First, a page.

Franken is an old-fashioned economic liberal with socially progressive sensibilities. As he writes in his new book, "Democrats aren't just the party of equality for all -- we're the party of opportunity for all. We're the ones who want to give people the boots. We're the ones who stand for the middle class and for those aspiring to it -- not just because it's the fair thing to do, but because it's the smart thing to do."
    The senator has won elections in the kind of state Democrats need to pay closer attention to: Minnesota. Franken has done well with Midwestern heartland voters who used to be the heart of the Democratic coalition. As the Democrats have focused their energy on the coasts, they've lost touch with too many white middle class and working class voters who are struggling in these regions. Franken has proven that he can win here, appealing to them with economic issues rather than crass conservative populism that plays to their anger. In his 2014 bid for re-election, Sen. Franken won the support of non-college educated voters by eight points.

    Appealing to the Midwest and the coasts

    His personal story offers Democrats a mix of a politician who can appeal to the coastal political sensibilities and working class voters in the heartland. Franken is the grandchild of immigrants, he was educated in the Ivy League, and he is a Midwestern liberal. Bringing varied elements of the party together and building on the demographic advantages that are forming for Democrats, a Franken campaign could pose a threat to the GOP. Franken would be the first Jewish American president if elected.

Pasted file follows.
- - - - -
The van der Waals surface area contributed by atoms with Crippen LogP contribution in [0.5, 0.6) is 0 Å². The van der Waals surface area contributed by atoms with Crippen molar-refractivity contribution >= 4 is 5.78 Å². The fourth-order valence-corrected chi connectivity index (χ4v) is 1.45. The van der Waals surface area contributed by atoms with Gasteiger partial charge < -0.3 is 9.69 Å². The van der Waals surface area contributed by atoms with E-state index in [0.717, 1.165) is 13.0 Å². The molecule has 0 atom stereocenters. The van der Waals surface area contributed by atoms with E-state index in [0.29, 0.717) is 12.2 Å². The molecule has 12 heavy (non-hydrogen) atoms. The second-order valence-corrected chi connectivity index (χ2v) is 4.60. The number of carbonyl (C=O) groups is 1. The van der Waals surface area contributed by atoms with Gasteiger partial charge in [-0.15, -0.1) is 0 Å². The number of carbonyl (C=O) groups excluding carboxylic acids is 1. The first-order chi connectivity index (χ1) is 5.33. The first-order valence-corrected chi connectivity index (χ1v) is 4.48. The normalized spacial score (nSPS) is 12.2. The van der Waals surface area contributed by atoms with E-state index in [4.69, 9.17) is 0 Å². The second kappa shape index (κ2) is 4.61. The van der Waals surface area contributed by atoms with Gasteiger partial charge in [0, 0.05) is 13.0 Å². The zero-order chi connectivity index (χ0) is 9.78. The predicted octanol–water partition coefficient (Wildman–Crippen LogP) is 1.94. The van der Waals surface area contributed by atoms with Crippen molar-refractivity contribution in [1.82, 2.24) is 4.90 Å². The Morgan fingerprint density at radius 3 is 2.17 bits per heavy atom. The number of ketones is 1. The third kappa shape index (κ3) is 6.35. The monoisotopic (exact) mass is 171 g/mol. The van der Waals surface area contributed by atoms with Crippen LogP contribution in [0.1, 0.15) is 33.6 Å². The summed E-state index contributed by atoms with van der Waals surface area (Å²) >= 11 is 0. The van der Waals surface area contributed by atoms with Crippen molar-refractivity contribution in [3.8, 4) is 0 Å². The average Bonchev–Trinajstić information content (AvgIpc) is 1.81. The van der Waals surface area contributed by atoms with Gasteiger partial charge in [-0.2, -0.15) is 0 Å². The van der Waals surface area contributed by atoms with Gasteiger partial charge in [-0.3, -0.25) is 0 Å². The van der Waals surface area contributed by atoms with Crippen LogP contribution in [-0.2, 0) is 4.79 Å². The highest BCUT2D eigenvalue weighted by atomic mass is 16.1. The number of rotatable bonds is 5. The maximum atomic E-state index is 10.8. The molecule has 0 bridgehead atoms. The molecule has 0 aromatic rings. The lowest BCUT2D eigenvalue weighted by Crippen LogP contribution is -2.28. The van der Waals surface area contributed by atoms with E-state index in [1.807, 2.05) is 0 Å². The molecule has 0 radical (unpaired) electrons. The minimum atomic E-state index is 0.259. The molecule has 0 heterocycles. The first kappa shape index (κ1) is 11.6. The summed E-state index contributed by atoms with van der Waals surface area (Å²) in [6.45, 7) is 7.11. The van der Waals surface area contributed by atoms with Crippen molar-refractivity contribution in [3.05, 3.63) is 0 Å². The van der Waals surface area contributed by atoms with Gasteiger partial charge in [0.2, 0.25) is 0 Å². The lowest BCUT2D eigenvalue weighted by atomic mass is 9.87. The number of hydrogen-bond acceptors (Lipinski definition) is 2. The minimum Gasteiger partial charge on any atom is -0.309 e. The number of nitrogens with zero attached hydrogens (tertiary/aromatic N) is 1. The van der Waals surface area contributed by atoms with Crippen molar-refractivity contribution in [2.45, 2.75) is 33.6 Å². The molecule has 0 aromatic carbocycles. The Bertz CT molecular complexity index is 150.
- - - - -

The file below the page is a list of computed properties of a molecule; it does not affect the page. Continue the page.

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    Although there are skeptics who wonder whether this admitted former cocaine user and partier can win. But it does seem that Trump's victory has changed the rules of the game. Trump's own background in the nightclubs of New York and his scandalous personal record with women didn't stop him.
    To be sure, Franken still needs to be tested. We don't how he would handle the media spotlight when it intensifies dramatically and how opponents would assail aspects of his biography.
    But there is a lot for Democrats to like in this funny man turned politician. The party should take a close look at this senator to see if there is someone fresher and with new perspectives who might be a perfect fit to run in the era of Trump. Sen. Franken, whose party is "tired and broken," to quote the Grateful Dead, might very well need him to take this leap.